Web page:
As with anything there are myths, stories and old wives tales in respect of financial issues but what are they and what is the reality?
In this article I cover several of the common myths and explain the reality of the situation.
1. Property is always the safest investment
Quite simply it is not always the safest investment. As with any asset class, the value of property can fall as well as rise – just ask anyone who has ever been in negative equity.
People like property as they can see it, touch it and it is relatively straightforward to understand, but there are no guarantees regarding value or growth.
We all need somewhere to live that we own – eventually – but it isn’t necessary to own property before anything else. Property is costly. Consider the large deposit required, the mortgage costs, interest payments, ongoing maintenance and insurance fees. People forget all of these when calculating the profits they have made.
This doesn’t mean you shouldn’t own a home. Just be aware that your house should be looked at as an expense, not an investment. It’s just a place to live.
2. I’m too young to think about retirement
Unless you are below 20, in which case you are unlikely to be reading this article, then you aren’t! Retirement often brings to mind being old, but you are simply planning for your own future. The sooner you start putting money away the better off you will be. And the less it will actually cost you in the long term.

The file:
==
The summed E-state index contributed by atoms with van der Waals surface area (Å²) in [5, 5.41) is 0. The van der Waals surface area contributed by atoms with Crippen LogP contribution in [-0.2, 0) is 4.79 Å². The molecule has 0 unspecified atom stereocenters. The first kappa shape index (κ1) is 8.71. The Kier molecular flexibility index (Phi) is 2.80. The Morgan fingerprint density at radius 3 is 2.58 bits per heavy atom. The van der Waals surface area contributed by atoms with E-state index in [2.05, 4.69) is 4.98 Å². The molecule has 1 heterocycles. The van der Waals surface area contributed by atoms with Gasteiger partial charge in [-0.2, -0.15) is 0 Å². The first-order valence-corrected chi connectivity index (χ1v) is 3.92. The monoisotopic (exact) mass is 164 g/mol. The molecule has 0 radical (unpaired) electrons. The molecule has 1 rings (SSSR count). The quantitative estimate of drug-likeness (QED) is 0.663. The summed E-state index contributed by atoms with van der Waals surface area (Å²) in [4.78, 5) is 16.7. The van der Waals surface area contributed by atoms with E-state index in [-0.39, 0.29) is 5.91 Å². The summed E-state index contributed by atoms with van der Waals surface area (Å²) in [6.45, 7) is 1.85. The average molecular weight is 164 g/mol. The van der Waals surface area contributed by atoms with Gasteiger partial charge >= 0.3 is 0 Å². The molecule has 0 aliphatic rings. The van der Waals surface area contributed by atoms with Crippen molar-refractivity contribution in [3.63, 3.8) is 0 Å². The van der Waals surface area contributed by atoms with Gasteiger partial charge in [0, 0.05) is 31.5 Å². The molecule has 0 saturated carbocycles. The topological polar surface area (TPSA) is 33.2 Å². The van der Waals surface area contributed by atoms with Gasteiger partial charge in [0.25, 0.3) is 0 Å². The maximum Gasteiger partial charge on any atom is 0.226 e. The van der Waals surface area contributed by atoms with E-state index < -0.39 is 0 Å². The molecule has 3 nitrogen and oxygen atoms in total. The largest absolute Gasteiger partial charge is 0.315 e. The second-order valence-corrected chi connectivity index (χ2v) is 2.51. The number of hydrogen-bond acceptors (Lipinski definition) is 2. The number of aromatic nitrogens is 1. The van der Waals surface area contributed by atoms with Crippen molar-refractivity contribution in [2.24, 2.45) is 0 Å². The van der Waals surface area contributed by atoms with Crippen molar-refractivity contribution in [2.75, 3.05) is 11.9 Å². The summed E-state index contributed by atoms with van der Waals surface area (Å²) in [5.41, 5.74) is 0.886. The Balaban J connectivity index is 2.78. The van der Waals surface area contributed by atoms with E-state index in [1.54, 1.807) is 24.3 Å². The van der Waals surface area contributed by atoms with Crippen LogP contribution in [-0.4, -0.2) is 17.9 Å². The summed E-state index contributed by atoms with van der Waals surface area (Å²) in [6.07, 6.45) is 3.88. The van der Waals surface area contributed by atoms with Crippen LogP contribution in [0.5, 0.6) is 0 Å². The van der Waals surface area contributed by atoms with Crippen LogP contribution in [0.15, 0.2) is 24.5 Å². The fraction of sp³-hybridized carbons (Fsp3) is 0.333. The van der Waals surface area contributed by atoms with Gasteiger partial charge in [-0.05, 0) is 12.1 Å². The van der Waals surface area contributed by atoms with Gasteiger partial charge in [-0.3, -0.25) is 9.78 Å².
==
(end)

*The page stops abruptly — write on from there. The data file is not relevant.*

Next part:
It is never too early to start saving as you will have short, medium and long-term goals. Just avoid very long-term savings plans as circumstances change and these can be inflexible.
On the flip side – it’s never too late to plan your finances.
3. Gold is always a safe haven
As with property, gold is tangible and easier to understand than many other investments, but gold prices are volatile.
At the time of publishing this article the price of gold was $1,083 per troy ounce. Two years ago it was $1,290 and five years ago $1,368. Safe havens for investors do not show the level of volatility that we have seen in gold markets over the past 10 years.
4. My house is my pension
If that is the case where do you propose to live if you are using the value of your house to fund your retirement? This makes no sense at all unless you happen to own a very expensive property outright and are intending to downsize substantially to release capital. The average family home will not allow for that.
You need to have assets other than one property in order to provide for your future. Several properties might do it, but a spread of asset classes is better and reduces overall risk.
5. I don’t have enough money to start investing
Everyone has to start somewhere. Whilst you may need to be able to put away a reasonable amount every month for an investment account, you can always start with money in a bank account. Once that builds up you can look at longer term investments.
6. A bank is the best place for your money
For the short term yes, for the long term no, although we all need to have an emergency cash fund. In the current low interest rate environment savings accounts actually cause you to lose money over time as the interest payable does not keep pace with the effect of inflation.
This myth dates from times when interest rates were steadily high and people could leave money in the bank and get a hefty return. This is no longer true.
7. Your children will be taken away if your husband dies